Ringing and Results

The Ringing and Results posts show details of our ringing and highlight some of the more interesting facts that this has uncovered about our birds.

The Group has since its formation undertaken the safe capture and ringing of both full-grown birds and nestlings. We take biometrics on all the birds we catch; this information can be made available to anyone engaged in genuine scientific research.

We ring our birds in order to find out more about them. We want to know where they go when not at Rye Meads, how long they live, how faithful they are to our site, how their biometrics may change over time, and we need to understand better how to age and sex them, especially those species where the differences are very subtle, like Wrens.

Results from our ringing programme come when birds are caught more than once. This can be as a result of recoveries, controls or retraps.

Recoveries are birds ringed at Rye Meads which are later reported from elsewhere, either found by members of the public or sometimes trapped by other ringers. These can be important for our understanding of where birds go and at what times of the year – although the Blue Tit found long dead in a lorry radiator grille could have died at any time and almost anywhere in the country!

If you find a ringed bird, you can report it online here.

Controls are birds ringed elsewhere which we subsequently catch at Rye Meads. We control a lot fewer birds than we get recoveries from those that we ring, but it is always exciting to catch a bird with a strange ring, especially if that ring is from a foreign ringing scheme.

Birds that are ringed here and later caught here again are referred to as retraps. Whilst many retraps are routine, some can be highly significant - for example, catching a summer visitor that we had ringed the previous summer not only indicates that the bird has survived migrating to winter quarters and back, but that it has chosen to return to the same place the following year.

Only 1-2% of birds ringed are recovered or controlled, so continuing to ring many birds is necessary in order to keep an up to date picture of migration patterns and how they may be changing in the light of environmental and climate changes.

To keep in touch with ringing totals and interesting recoveries and controls throughout the year, you can become a Friend of RMRG and receive our two-monthly Bulletin. This includes details of observations, as well as the latest on our ringing and results. You can join online: see our page Support us for details of how to subscribe.

  • A review of ringing in 2023

    A review of ringing in 2023

    Once again this year we had to contend with restrictions on access to various parts of the site, as well as disappointing numbers of some birds. But there were some successes nevertheless! For the full list and a summary analysis, read on...

  • A review of ringing in 2022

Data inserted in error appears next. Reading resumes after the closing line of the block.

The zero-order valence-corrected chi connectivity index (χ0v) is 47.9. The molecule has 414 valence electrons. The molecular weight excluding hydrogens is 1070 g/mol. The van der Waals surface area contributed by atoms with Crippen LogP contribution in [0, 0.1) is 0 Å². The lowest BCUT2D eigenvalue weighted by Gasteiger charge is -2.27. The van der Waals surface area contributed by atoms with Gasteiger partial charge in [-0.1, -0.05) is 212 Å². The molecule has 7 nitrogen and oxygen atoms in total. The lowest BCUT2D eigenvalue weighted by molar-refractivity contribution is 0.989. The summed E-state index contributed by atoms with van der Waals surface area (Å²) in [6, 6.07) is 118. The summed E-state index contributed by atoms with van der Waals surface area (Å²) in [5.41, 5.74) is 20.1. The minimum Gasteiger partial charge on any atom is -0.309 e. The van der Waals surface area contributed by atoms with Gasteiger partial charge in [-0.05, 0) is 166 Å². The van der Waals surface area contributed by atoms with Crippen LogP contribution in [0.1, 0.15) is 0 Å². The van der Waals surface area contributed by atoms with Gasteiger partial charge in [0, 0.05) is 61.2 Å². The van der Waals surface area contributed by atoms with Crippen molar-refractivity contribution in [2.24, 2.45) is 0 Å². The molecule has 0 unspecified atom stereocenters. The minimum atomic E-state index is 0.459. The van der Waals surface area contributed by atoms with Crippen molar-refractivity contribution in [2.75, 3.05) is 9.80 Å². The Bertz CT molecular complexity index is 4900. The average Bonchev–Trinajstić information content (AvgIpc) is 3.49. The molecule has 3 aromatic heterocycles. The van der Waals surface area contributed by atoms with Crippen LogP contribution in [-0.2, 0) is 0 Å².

A review of ringing in 2022

    In 2022 we ringed just under 3,000 birds, well down on our long term average but better than the previous two Covid-impacted years. There were however some records set!

  • A traveller returns

    A traveller returns

    We already know from BTO recoveries that wintering Green Sandpipers in the UK normally breed in Scandinavia, but now we have more specific news of where one of the Rye Meads wintering birds goes to breed. It's even been photographed there!

  • More foreign visitors arriving

    More foreign visitors arriving

    It's always interesting to catch foreign ringed birds for what that can tell us, like these two refugees from wintry weather further east.

  • An update on our rehab Bittern

    An update on our rehab Bittern

    Back in September 2016, a juvenile female Bittern that had been in care after an accident was released at Rye Meads with one of our rings on it. Alan Harris provides the latest news on her story.

  • Ringing Review of 2021

    Ringing Review of 2021

    A bad breeding season, no access to Thames Water land, further Covid restrictions... Ringing totals were low, but where were the bright spots?

  • Ringing Review of 2020

    Ringing Review of 2020

    Given the restricted activities due to site closures and social distancing, it's not surprising that the ringing total was low; but there were still some highlights.

  • Ringing review of 2019

    Ringing review of 2019

    Highlights included record annual totals for Coal Tit, Blue Tit, Robin, Reed Warbler; and equal record for Tawny Owl.

  • Ringing Review of 2018

    Ringing Review of 2018

    After a challenging year for birds, our ringing totals were the lowest for six years, but we did ring our 141st new species.

  • Pullus ringing does give interesting results

    Pullus ringing does give interesting results

    Toby Spall has long been a dedicated nest-finder and pullus-ringer - you may have read his article in the recent issue of BTO News. But he still finds great pleasure in small rewards from this activity, as he explains here.


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